And if we were to extend this logic, could performance artist Orlan be viewed as an assemblage of forgeries of famous artworks? At the very least, she is a composite of reproductions. We have come to look upon human appearance as infinitely modifiable, all the more so, because our current icons have few qualms about improving on nature. This is, after all, the age of plastic surgery, a time when states such as California are devoted to the cult of beauty, or to what constitutes the ideal of beauty in the Western world. This is an era when entire countries, such as Argentina, view plastic surgery as an integral part of their health-care systems – where not only models, actors, and politicians, but also a large portion of the general population acquire through surgical means a more acceptable symmetrical appearance, a concept of beauty based on reassuringly familiar ideals.
For the most part, these ideals are based on theories of pleasing and harmonious proportions borrowed from Antiquity, when the concepts of truth and beauty were intermeshed. We should not be surprised that standards of beauty continue to be inspired by Hellenism. Many Hellenistic revivals have occurred throughout the history of Western art; architects such as Vitruvius, with his De Architectura, had a profound influence on Renaissance architecture and Western art in general. In the nineteenth century, critic John Ruskin2 was among the first to establish the teaching of art history in a European university. Our ties to Hellenism are deeply rooted.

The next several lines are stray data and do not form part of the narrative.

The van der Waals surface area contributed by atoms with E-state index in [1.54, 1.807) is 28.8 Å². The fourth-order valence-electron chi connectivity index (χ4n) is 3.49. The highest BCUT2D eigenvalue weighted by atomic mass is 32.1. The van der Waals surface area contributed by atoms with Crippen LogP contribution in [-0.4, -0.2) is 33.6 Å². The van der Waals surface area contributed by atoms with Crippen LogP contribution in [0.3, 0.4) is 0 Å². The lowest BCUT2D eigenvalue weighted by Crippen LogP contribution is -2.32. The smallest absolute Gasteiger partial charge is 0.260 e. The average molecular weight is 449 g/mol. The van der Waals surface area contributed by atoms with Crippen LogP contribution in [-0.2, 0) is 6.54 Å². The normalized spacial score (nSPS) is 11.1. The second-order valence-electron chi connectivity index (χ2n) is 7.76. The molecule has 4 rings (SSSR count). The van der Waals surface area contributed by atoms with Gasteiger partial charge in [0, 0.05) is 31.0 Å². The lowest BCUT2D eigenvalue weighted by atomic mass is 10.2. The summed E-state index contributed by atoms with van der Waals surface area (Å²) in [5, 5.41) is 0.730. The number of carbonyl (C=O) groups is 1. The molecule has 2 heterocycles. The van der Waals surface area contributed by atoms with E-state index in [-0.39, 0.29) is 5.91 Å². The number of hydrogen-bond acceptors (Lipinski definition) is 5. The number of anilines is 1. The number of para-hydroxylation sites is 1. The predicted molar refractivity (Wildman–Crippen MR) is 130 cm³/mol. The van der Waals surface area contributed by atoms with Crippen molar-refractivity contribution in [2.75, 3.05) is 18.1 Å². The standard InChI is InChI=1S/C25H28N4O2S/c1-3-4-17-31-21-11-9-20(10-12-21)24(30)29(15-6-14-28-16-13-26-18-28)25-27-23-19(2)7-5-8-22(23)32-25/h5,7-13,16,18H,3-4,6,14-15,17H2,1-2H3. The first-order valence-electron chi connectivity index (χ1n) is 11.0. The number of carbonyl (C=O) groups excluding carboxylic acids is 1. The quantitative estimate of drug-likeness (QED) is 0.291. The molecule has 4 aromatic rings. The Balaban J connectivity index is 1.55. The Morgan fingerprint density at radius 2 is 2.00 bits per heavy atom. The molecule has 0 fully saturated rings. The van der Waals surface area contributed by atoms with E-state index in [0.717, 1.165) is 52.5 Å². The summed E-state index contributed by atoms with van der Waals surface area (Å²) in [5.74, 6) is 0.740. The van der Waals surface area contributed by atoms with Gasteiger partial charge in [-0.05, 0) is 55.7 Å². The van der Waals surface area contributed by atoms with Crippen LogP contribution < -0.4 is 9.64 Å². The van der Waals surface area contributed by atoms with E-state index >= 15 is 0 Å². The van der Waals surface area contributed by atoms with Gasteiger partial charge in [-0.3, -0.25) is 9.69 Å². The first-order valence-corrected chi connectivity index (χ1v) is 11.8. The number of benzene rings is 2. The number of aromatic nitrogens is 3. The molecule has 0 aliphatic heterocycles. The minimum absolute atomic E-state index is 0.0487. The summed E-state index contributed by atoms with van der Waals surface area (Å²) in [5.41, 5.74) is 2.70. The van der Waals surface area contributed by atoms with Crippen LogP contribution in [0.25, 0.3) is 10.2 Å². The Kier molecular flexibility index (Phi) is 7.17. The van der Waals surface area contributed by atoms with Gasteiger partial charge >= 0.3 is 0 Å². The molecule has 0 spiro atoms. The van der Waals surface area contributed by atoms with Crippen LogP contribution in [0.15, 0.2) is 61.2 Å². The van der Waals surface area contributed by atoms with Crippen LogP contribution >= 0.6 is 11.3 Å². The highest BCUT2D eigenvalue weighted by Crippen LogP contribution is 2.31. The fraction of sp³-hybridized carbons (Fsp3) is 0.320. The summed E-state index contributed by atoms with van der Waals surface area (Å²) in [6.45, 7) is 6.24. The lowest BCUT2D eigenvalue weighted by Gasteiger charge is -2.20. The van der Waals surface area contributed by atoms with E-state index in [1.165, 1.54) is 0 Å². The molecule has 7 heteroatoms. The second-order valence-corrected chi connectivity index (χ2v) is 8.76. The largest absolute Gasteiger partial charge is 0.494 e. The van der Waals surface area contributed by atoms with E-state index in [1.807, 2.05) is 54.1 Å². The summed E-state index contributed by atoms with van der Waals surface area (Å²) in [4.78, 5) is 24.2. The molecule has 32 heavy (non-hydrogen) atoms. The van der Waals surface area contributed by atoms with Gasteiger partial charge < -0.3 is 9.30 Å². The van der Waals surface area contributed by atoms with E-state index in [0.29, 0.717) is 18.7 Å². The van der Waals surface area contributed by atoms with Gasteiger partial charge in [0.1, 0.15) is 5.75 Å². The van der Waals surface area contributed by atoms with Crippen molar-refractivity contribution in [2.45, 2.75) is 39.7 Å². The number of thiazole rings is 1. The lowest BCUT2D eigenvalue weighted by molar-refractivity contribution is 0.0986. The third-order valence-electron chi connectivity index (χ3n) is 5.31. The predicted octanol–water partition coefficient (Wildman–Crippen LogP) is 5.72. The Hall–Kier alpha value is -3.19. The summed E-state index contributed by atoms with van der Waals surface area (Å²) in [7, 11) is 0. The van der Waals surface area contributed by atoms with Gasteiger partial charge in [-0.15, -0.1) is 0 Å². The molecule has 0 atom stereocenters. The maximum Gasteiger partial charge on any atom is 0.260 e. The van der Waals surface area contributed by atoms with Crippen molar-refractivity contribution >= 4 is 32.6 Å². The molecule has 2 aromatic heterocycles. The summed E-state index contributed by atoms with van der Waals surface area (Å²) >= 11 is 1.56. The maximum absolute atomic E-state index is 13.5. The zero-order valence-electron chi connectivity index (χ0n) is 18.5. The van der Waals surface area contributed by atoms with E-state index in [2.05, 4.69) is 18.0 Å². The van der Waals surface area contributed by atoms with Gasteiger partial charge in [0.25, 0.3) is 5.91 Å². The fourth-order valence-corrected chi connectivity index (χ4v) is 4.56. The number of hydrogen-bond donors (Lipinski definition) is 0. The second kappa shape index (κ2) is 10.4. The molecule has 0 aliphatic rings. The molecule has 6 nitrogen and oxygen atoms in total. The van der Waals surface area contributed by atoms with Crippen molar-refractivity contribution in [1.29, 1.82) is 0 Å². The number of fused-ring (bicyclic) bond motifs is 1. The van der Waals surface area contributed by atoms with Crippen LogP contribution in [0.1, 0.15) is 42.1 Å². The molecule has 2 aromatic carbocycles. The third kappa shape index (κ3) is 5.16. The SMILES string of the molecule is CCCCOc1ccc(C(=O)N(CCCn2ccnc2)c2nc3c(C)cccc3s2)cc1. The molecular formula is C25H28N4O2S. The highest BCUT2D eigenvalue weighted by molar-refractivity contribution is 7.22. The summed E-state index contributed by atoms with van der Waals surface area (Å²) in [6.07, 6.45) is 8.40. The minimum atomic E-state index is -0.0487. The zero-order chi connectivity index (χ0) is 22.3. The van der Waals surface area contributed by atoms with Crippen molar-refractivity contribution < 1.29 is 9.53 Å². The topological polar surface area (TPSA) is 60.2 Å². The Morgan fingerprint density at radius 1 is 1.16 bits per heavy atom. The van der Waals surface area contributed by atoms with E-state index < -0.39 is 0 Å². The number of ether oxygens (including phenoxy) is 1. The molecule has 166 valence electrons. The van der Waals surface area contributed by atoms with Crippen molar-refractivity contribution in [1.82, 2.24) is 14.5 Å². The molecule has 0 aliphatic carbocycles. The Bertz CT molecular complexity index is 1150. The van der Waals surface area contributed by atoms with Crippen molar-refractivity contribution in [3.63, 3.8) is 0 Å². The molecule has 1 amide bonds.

Hellenistic thought has also had a strong influence on the discourse surrounding authenticity. In philosophical terms, most of the early disquisitions on authenticity revolved around the question of truth; Plato thought that if human beings behaved according to a code of authenticity, they would find truth, and through their actions they would partake, as subjective beings, in the discovery of truth and justice. Many centuries later, Martin Heidegger was to rework this question, going beyond the concepts of being and beingness to develop a theory of destruktion, a process of dismantling in order to reveal essence. The existentialists took up some of Heidegger’s concepts on authenticity and integrated them into their vision of responsibility. Today, Jacques Derrida is one of many philosophers who have re-examined Heidegger’s understanding of Dasein, as the field of the manifestation of the presence of a being. There is, in fact, a long-standing tradition of conceptualizing the discourse on technology in Heideggerian terms, using the notion of presence and, by extension, its opposite, absence. There are two essays in Being and Time, “Modern Science, Metaphysics and Mathematics” and “The Question Concerning Technology,” that theorists have viewed as seminal texts. Heidegger fell into disfavour, in part because it was discovered that he had had ties with the Nazi Party, and in part because of the dissemination of post-structuralist theories to North American universities. These theories were to keep the academic world entranced for at least a decade.3
The eighties were also marked by the advent of the personal computer, a technological tool that would have a profound effect on our habits at work and at play. From this point on, our reliance on technology was to increase exponentially.